Don’t Call Them the Iowa Caucus
By Richard Doak
Retired editorial-page editor of the Des Moines Register
It grates against the ear whenever a newscaster — usually one from out of state — talks about “the Iowa caucus.”
That’s wrong. The word needs to be plural — caucuses. There is not one caucus in Iowa. There are more than 3,400 of them.
The use of the singular “caucus” indicates a misunderstanding of what happens in Iowa and may give the impression that caucuses are tantamount to primary elections. They’re not.
New Hampshire has a primary election (singular). Iowa has party caucuses (plural).
Caucuses, of course, are the first step in the months-long caucus-convention system for choosing presidential nominees. Caucuses are held in each of Iowa’s roughly 1,700 voting precincts — one caucus for Republicans, one for Democrats — for a total of more than 3,400.
The caucuses elect delegates to the subsequent 99 county conventions. The county conventions elect delegates to congressional district and state conventions, which in turn elect delegates to the national conventions that nominate the presidential candidates. Whew! The process that begins in Iowa in January or February doesn’t end until the national conventions in July or August.
Primary elections, in contrast, are one-day events. Primary elections vary in different states, but in its simplest form a primary election allows voters in each party to directly elect the state’s delegates to the national conventions. Once long ago, Iowa had such a system.
Primary elections were a popular reform during the Progressive Era in the early 1900s. The idea was to take the selection of candidates out of the hands of party bosses in caucuses and conventions. Rank and file members would bypass the bosses, the thinking went, and select the party’s candidates in elections.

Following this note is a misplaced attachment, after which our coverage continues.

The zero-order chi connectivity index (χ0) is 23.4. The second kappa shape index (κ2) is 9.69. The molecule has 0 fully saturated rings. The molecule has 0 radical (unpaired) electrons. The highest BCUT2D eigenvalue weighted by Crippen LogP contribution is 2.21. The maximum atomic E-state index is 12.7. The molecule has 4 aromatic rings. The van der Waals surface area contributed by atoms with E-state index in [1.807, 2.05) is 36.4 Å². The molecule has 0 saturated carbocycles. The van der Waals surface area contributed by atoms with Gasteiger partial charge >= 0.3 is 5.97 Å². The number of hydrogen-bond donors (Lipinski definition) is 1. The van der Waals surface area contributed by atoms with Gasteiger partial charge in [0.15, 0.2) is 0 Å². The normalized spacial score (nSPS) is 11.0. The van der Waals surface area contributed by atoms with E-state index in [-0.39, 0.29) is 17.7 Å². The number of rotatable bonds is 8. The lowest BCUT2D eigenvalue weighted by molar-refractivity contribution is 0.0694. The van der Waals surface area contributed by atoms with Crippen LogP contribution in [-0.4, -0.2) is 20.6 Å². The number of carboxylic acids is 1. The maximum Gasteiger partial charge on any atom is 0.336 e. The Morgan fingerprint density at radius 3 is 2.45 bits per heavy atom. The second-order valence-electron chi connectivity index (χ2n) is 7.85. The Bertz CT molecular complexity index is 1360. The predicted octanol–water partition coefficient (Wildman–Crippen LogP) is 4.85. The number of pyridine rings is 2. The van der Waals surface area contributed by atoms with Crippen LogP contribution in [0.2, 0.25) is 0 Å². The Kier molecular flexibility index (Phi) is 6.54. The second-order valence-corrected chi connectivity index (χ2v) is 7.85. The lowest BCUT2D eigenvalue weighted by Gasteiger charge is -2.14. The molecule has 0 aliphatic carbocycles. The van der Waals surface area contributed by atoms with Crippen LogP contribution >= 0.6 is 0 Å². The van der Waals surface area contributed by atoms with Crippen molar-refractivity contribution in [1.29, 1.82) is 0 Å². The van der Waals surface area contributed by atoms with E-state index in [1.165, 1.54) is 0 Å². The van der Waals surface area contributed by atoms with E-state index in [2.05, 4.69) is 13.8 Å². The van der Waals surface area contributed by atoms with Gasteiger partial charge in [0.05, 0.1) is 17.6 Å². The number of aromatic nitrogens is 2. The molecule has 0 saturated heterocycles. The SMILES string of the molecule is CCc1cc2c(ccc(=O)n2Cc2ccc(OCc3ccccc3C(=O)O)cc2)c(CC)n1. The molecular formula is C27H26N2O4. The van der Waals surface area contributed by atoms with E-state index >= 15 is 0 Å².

Iowa adopted a primary system in 1907 for state, local and congressional elective offices. The law did not provide for a presidential primary but did require that delegates to county conventions be elected at the primary election.
In 1913, a presidential primary was added, but it was used only once. None of the presidential candidates in 1916 bothered to enter the Iowa primary, held in April. The non-outcome was generally regarded as a farce, and the presidential-primary law was repealed by unanimous vote of the Legislature in 1917.
Iowa went back to the caucus-convention system for selecting delegates to the presidential nominating conventions, although the state retained primary elections, held in June, for all other elective offices. The caucus-convention system for presidential politics was made pure in 1963 when the provision for the election of county-convention delegates at the primary election was repealed. The county-convention delegates would henceforth be selected at the caucuses, so the stage was set for them to become nationally known a decade later.
This history of Iowa primaries and caucuses can be found in Hugh Winebrenner and Dennis Goldford’s 2010 book, The Iowa Precinct Caucuses: The Making of a Media Event, 3rd ed.
Next comes the oft-told story of how Iowa Democrats, in advance of the 1972 election, wanted to open party functions to broader participation. It was almost a reincarnation of the old Progressive desire to bypass the party bosses. To provide plenty of public notice for each step in the process, so more people could attend, the dates of the caucuses and county conventions were pushed back. The caucuses had traditionally been held in March or April, and no one outside Iowa paid much attention to them. In 1972, the Democratic caucuses were pushed back to Jan. 23, making them the first official events in that year’s nominating calendar, which drew the attention of the national press.
In 1976, Republicans got in on the action by scheduling their caucuses early, too, and the rest is history. Both parties in Iowa ever since have jealously guarded their status as having the first-in-the-nation caucuses. Since New Hampshire has dibs on holding the first presidential primary election, Iowa would never have become first in the presidential-nominating process if it had stuck with that 1913 primary election law. Funny how things turn out.